A quick scroll down my Facebook wall and you’ll see an array of photos of my kids, smiling, playing, posing. You’ll see me and my family at the pool, at the park, on long summer night walks.
What you don’t see is this face. You don’t see what I look like the other 40% of the time. The me laying in bed, or on the floor curled up in the fetal position during an active migraine episode.
You don’t see me holding onto the walls so that I can run to the bathroom to vomit up bile, since there is nothing left in my stomach.
You don’t see me hiding under the covers trying to shield out all light and block out the sound of my own children’s laughter because the noise reverberating inside of my already shattered head will surely send me right over the edge.
You don’t see me crying to my husband that I just need the pain to stop, even if only for a moment, so that I can recalibrate and find solid ground. You don’t see him rubbing my shoulders, even though it was he who just put in a 10-12 hour workday, trying his best to ease away some of the pain.
You don’t see me thanking my 10-year-old daughter for making dinner for her siblings that night. Or me apologizing to my friend that we had to miss yet another celebration. Or sitting in the bath after feeling like I have let everyone down and crying over the guilt of my pain affecting all those around me who I love and care for most.
You don’t see the days after these, the ones I have coined “migraine hangovers,” when I am a fogged out, delirious, moody shell of myself. Or the days after these when instead of being down, I am up — all the way up. When I go into a cleaning, cheerful, energetic manic state that I come crashing down from just hours later, and once again have to recover from.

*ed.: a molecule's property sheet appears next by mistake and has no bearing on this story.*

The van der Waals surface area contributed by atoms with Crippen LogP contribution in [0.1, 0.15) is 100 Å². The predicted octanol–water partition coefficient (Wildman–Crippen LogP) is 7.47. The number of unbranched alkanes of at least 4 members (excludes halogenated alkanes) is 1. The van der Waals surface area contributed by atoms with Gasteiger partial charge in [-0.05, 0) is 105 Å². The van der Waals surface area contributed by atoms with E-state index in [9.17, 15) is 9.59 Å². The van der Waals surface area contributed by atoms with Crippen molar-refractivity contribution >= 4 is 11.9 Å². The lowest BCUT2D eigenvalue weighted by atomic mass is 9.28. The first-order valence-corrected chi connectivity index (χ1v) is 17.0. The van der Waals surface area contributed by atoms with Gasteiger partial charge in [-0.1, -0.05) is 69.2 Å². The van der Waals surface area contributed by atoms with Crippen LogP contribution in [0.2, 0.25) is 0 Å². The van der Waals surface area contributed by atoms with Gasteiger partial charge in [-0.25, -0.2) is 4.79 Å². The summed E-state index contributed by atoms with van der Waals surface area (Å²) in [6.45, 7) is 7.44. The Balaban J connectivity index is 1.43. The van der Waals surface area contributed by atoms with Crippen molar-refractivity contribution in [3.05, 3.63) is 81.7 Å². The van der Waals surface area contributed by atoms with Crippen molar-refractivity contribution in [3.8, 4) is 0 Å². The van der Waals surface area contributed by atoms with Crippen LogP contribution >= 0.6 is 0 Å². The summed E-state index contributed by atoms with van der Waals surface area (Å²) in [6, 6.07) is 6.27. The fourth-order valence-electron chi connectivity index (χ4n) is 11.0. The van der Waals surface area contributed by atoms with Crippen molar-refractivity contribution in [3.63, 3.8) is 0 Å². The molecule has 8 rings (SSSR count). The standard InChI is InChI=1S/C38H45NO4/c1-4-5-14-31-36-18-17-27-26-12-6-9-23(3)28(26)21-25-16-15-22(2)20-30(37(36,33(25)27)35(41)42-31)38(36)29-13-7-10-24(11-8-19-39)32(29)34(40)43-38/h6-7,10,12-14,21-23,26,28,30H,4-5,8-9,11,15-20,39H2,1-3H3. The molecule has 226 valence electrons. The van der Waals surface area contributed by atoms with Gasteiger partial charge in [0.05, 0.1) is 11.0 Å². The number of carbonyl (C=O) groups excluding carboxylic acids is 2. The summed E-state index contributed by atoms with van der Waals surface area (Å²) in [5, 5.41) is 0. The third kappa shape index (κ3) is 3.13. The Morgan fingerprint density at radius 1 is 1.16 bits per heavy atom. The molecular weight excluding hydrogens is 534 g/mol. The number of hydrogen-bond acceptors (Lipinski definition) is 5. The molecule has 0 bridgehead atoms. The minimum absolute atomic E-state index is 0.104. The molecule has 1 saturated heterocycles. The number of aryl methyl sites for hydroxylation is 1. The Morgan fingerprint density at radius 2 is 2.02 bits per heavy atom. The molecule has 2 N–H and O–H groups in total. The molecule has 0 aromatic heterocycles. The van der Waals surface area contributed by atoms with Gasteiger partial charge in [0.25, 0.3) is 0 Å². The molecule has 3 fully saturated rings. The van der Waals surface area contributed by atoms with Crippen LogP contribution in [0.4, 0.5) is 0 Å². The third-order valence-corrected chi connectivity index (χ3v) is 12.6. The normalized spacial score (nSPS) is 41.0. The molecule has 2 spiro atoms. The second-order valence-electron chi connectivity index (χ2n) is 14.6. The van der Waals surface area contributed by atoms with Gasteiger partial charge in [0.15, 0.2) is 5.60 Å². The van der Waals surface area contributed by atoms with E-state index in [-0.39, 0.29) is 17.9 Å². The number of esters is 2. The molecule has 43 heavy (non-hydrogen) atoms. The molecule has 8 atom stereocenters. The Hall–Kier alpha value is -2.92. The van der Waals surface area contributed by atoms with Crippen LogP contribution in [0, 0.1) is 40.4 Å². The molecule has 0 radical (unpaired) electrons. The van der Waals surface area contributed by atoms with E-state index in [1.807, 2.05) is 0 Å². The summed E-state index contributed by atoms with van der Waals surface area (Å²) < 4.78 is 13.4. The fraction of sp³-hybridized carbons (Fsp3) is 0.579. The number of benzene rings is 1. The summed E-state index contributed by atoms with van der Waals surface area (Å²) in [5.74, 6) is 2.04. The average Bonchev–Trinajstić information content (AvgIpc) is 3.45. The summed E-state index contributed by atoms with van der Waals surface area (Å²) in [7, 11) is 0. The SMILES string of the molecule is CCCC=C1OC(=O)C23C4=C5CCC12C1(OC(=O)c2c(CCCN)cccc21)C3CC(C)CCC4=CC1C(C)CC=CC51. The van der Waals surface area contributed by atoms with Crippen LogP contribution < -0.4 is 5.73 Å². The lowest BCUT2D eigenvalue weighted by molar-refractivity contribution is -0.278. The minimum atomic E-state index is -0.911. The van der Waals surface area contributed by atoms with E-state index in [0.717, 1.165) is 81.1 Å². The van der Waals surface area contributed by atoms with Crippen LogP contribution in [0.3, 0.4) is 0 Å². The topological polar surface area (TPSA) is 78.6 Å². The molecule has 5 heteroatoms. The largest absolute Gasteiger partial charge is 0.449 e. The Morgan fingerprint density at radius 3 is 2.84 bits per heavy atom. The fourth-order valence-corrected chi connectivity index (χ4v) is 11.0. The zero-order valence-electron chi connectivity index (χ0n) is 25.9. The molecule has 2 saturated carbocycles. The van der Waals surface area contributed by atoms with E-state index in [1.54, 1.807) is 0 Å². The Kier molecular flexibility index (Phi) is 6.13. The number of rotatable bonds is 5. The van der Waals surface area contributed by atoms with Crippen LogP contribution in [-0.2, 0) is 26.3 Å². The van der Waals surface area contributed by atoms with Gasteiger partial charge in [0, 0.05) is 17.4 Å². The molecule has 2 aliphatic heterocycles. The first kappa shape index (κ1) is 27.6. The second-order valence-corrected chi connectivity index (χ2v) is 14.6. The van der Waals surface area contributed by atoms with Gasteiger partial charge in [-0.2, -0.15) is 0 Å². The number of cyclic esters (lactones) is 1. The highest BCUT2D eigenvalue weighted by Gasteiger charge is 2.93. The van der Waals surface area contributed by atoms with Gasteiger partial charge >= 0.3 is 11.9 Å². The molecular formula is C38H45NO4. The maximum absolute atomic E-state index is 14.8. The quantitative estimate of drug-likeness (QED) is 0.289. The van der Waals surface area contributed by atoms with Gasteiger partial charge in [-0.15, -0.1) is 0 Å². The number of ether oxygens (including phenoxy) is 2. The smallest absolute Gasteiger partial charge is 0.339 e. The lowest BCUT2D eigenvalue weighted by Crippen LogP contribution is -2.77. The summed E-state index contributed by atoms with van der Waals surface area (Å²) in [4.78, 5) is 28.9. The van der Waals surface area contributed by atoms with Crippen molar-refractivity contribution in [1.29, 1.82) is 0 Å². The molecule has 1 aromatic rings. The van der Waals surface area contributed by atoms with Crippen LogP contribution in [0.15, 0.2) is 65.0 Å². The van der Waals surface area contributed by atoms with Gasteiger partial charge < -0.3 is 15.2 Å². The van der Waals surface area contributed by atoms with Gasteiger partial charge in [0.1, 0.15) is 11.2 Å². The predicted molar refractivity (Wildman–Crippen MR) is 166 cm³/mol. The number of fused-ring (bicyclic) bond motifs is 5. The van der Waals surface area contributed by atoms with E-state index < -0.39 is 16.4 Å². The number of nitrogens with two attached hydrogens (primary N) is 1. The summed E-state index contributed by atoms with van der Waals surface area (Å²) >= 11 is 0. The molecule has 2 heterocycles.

You don’t see the years I have spent trying to figure out all of my triggers. The hours sitting in waiting rooms for MRI’s, and blood draws. The daily journaling and the diet changes. You don’t see the endless trips to my primary care physician to discuss yet another drug I have failed out of or suffered side effects from. You don’t see the extensive list of specialists I am referred to; neurologists, massage therapists, orthopedics etc., who time and again prove to be a temporary Band-Aid to a lifetime ailment from which I can never find lasting relief.
You don’t see me looking at our family calendar, gripped by anxiety when I see an upcoming event, worried if I will end up having to miss it, or not be able to fully enjoy it because of a migraine attack. The days leading up to any important occasion, I pray to have a migraine so that I can get it out of the way and have less chance of having another one so soon after.
You don’t see any of these days, because they are kept well hidden. Unless you are close enough to be affected by them, you would never truly be able to understand. Because we don’t let you.
We hide. We make excuses. We try to put on a smile and our peppy voice.
But it’s exhausting.
So this is the truth.
This is what it’s like to live with chronic pain: in my case, migraines.
This is the face you don’t see, but that you must in order to understand what we face daily. Because even when a chronic illness like this is dormant, it still wreaks havoc on the sufferer in the form of its two most loyal companions — anxiety and depression.
So please be kind.
When we have to cancel, or cannot commit — know that we hate having no control over a flare up, an episode, an attack.
We all have our own battles to face, so why not be gentle to one another to lessen the blows? Because I guarantee most people out there have a face, just like this, that nobody ever sees.